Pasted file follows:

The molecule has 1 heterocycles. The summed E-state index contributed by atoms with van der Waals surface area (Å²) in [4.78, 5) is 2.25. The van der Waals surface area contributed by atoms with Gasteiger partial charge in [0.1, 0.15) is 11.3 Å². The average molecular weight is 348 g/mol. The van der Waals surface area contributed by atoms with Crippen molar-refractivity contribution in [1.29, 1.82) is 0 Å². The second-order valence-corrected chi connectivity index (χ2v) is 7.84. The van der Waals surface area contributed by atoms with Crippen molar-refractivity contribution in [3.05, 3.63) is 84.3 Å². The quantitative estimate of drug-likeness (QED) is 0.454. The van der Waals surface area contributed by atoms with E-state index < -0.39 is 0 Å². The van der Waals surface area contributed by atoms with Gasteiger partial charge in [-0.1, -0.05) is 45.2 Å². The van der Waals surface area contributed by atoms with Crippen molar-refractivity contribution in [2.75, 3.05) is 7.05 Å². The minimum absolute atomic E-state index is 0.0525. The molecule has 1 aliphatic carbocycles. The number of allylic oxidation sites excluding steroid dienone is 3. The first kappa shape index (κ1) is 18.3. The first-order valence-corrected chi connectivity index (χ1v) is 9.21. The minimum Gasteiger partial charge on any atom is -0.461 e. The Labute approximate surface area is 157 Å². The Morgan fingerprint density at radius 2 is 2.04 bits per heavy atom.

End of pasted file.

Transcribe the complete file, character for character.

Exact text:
The molecule has 1 heterocycles. The summed E-state index contributed by atoms with van der Waals surface area (Å²) in [4.78, 5) is 2.25. The van der Waals surface area contributed by atoms with Gasteiger partial charge in [0.1, 0.15) is 11.3 Å². The average molecular weight is 348 g/mol. The van der Waals surface area contributed by atoms with Crippen molar-refractivity contribution in [1.29, 1.82) is 0 Å². The second-order valence-corrected chi connectivity index (χ2v) is 7.84. The van der Waals surface area contributed by atoms with Crippen molar-refractivity contribution in [3.05, 3.63) is 84.3 Å². The quantitative estimate of drug-likeness (QED) is 0.454. The van der Waals surface area contributed by atoms with E-state index < -0.39 is 0 Å². The van der Waals surface area contributed by atoms with Gasteiger partial charge in [-0.1, -0.05) is 45.2 Å². The van der Waals surface area contributed by atoms with Crippen molar-refractivity contribution in [2.75, 3.05) is 7.05 Å². The minimum absolute atomic E-state index is 0.0525. The molecule has 1 aliphatic carbocycles. The number of allylic oxidation sites excluding steroid dienone is 3. The first kappa shape index (κ1) is 18.3. The first-order valence-corrected chi connectivity index (χ1v) is 9.21. The minimum Gasteiger partial charge on any atom is -0.461 e. The Labute approximate surface area is 157 Å². The Morgan fingerprint density at radius 2 is 2.04 bits per heavy atom.